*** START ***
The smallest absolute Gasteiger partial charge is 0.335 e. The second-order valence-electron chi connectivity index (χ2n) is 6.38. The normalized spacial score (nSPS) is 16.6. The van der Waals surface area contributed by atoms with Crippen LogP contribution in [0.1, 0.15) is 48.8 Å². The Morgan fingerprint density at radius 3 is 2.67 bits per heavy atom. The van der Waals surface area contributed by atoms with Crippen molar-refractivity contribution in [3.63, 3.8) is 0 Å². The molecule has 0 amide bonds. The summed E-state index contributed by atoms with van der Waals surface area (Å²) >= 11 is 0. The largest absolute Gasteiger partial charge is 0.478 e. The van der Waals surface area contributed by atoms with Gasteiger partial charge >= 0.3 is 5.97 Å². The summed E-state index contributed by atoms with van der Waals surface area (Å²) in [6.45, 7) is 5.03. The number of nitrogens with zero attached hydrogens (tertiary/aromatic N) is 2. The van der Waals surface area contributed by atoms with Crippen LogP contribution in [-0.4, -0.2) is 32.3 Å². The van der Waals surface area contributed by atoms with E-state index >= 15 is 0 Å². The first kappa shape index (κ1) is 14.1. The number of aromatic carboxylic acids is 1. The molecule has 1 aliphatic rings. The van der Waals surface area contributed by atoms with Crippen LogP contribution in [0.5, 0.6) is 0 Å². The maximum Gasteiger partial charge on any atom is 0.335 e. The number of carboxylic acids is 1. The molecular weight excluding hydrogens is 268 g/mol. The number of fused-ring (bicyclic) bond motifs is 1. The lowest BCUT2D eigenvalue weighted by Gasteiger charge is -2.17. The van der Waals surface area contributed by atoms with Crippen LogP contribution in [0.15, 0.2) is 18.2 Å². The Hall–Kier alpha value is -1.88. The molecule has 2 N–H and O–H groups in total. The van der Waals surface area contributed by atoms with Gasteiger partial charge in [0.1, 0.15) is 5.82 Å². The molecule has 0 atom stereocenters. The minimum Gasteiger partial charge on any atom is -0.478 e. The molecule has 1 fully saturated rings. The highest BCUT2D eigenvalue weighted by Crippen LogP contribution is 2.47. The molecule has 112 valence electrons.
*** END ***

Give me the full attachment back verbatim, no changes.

The smallest absolute Gasteiger partial charge is 0.335 e. The second-order valence-electron chi connectivity index (χ2n) is 6.38. The normalized spacial score (nSPS) is 16.6. The van der Waals surface area contributed by atoms with Crippen LogP contribution in [0.1, 0.15) is 48.8 Å². The Morgan fingerprint density at radius 3 is 2.67 bits per heavy atom. The van der Waals surface area contributed by atoms with Crippen molar-refractivity contribution in [3.63, 3.8) is 0 Å². The molecule has 0 amide bonds. The summed E-state index contributed by atoms with van der Waals surface area (Å²) >= 11 is 0. The largest absolute Gasteiger partial charge is 0.478 e. The van der Waals surface area contributed by atoms with Gasteiger partial charge >= 0.3 is 5.97 Å². The summed E-state index contributed by atoms with van der Waals surface area (Å²) in [6.45, 7) is 5.03. The number of nitrogens with zero attached hydrogens (tertiary/aromatic N) is 2. The van der Waals surface area contributed by atoms with Crippen LogP contribution in [-0.4, -0.2) is 32.3 Å². The van der Waals surface area contributed by atoms with E-state index >= 15 is 0 Å². The first kappa shape index (κ1) is 14.1. The number of aromatic carboxylic acids is 1. The molecule has 1 aliphatic rings. The van der Waals surface area contributed by atoms with Crippen LogP contribution in [0.5, 0.6) is 0 Å². The maximum Gasteiger partial charge on any atom is 0.335 e. The number of carboxylic acids is 1. The molecular weight excluding hydrogens is 268 g/mol. The number of fused-ring (bicyclic) bond motifs is 1. The lowest BCUT2D eigenvalue weighted by Gasteiger charge is -2.17. The van der Waals surface area contributed by atoms with Crippen LogP contribution in [0.15, 0.2) is 18.2 Å². The Hall–Kier alpha value is -1.88. The molecule has 2 N–H and O–H groups in total. The van der Waals surface area contributed by atoms with Gasteiger partial charge in [0.1, 0.15) is 5.82 Å². The molecule has 0 atom stereocenters. The minimum Gasteiger partial charge on any atom is -0.478 e. The molecule has 1 fully saturated rings. The highest BCUT2D eigenvalue weighted by Crippen LogP contribution is 2.47. The molecule has 112 valence electrons.